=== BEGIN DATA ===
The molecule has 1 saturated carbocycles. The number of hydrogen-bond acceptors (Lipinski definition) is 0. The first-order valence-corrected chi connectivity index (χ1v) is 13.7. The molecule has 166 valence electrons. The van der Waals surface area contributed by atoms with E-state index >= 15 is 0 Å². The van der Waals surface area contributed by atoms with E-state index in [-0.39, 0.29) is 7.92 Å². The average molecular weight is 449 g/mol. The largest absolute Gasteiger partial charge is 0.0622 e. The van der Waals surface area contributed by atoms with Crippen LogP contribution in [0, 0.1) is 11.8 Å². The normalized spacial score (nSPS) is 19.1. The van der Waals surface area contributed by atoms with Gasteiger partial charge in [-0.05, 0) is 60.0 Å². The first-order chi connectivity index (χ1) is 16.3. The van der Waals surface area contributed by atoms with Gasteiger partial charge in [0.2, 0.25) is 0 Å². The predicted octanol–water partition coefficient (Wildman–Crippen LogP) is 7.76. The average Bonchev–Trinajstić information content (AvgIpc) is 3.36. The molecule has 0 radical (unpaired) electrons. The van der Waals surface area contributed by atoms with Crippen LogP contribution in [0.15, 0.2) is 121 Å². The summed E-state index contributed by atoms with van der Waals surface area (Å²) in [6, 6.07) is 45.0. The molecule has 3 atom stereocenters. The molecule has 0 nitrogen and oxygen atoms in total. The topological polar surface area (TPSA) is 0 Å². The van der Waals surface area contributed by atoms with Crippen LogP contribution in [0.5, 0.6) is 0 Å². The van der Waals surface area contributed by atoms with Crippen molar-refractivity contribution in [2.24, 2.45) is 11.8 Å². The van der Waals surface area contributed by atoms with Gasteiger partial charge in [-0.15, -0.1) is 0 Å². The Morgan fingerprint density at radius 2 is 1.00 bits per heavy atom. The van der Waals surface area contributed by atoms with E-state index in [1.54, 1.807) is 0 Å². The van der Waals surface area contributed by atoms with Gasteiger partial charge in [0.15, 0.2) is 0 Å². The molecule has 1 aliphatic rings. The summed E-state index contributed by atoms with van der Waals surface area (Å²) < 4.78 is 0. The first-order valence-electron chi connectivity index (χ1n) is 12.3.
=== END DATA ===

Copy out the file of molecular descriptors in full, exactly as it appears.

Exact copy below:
The molecule has 1 saturated carbocycles. The number of hydrogen-bond acceptors (Lipinski definition) is 0. The first-order valence-corrected chi connectivity index (χ1v) is 13.7. The molecule has 166 valence electrons. The van der Waals surface area contributed by atoms with E-state index >= 15 is 0 Å². The van der Waals surface area contributed by atoms with E-state index in [-0.39, 0.29) is 7.92 Å². The average molecular weight is 449 g/mol. The largest absolute Gasteiger partial charge is 0.0622 e. The van der Waals surface area contributed by atoms with Crippen LogP contribution in [0, 0.1) is 11.8 Å². The normalized spacial score (nSPS) is 19.1. The van der Waals surface area contributed by atoms with Gasteiger partial charge in [-0.05, 0) is 60.0 Å². The first-order chi connectivity index (χ1) is 16.3. The van der Waals surface area contributed by atoms with Gasteiger partial charge in [0.2, 0.25) is 0 Å². The predicted octanol–water partition coefficient (Wildman–Crippen LogP) is 7.76. The average Bonchev–Trinajstić information content (AvgIpc) is 3.36. The molecule has 0 radical (unpaired) electrons. The van der Waals surface area contributed by atoms with Crippen LogP contribution in [0.15, 0.2) is 121 Å². The summed E-state index contributed by atoms with van der Waals surface area (Å²) in [6, 6.07) is 45.0. The molecule has 3 atom stereocenters. The molecule has 0 nitrogen and oxygen atoms in total. The topological polar surface area (TPSA) is 0 Å². The van der Waals surface area contributed by atoms with Crippen LogP contribution in [0.5, 0.6) is 0 Å². The van der Waals surface area contributed by atoms with Crippen molar-refractivity contribution in [2.24, 2.45) is 11.8 Å². The van der Waals surface area contributed by atoms with Gasteiger partial charge in [-0.15, -0.1) is 0 Å². The Morgan fingerprint density at radius 2 is 1.00 bits per heavy atom. The van der Waals surface area contributed by atoms with E-state index in [1.54, 1.807) is 0 Å². The van der Waals surface area contributed by atoms with Gasteiger partial charge in [0.15, 0.2) is 0 Å². The molecule has 1 aliphatic rings. The summed E-state index contributed by atoms with van der Waals surface area (Å²) < 4.78 is 0. The first-order valence-electron chi connectivity index (χ1n) is 12.3.